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Population declines underway, two species go extinct each year

An average of two vertebrate species go extinct every year but few people notice, according to a new study.

Extinctions often attract little attention because the rate seems relatively low and doesn’t pose an immediate threat to natural systems, according to the Stanford University study.

“This is the case of a biological annihilation occurring globally, even if the species these populations belong to are still present somewhere on Earth,” said co-author Rodolfo Dirzo.

A 2015 study co-authored by Paul Ehrlich, Stanford Professor Emeritus of Biology, showed that Earth has entered an era of mass extinction unparalleled since the dinosaurs died out 66 million years ago.

In the new study, researchers mapped the ranges of 27,600 species of birds, amphibians, mammals and reptiles – representing nearly half of known terrestrial vertebrate species – and analyzed losses in 177 well-studied mammal species between 1990 and 2015.

More than 30 percent of vertebrate species are declining in population size and range, the study found. All of the 177 mammals for which the researchers had detailed data have lost 30 percent or more of their geographic ranges, and more than 40 percent have lost more than 80 percent, the study said.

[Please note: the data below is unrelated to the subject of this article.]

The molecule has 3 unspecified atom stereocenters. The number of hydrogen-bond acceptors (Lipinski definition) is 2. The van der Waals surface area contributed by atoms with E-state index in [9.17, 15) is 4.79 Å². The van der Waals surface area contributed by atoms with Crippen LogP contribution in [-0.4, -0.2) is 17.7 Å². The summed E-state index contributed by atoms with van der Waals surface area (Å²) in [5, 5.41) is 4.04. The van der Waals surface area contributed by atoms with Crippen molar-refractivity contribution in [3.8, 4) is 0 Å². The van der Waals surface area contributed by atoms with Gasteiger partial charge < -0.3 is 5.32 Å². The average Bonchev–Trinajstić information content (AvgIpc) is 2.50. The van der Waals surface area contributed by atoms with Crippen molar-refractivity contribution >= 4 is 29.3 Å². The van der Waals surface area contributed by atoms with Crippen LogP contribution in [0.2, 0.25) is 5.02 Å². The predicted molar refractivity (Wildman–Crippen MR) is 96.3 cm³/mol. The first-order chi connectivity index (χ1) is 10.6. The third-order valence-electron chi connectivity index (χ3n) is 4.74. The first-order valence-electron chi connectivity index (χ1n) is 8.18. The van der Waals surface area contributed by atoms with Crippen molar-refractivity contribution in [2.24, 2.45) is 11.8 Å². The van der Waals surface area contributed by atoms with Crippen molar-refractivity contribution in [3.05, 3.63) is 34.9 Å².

Tropical regions have been the hardest hit, particularly the mammals of south and southeast Asia, where all the large-bodied species of mammals analyzed have lost more than 80 percent of their geographic ranges.

As many as 50 percent of the number of animals on Earth have disappeared, as have billions of animal populations. This amounts to “a massive erosion of the greatest biological diversity in the history of Earth,” the authors write.

“The massive loss of populations and species reflects our lack of empathy to all the wild species that have been our companions since our origins,” said the new study’s lead author, Gerardo Ceballos of the National Autonomous University of Mexico. “It is a prelude to the disappearance of many more species and the decline of natural systems that make civilization possible.”

The researchers call for curbs on human overpopulation and overconsumption – and challenge society to move away from “the fiction that perpetual growth can occur on a finite planet.”

The study was published in the journal Proceedings of the National Academy of Sciences.

By: David Beasley, Staff Writer

Source:Stanford University

Image: Gerardo Ceballos

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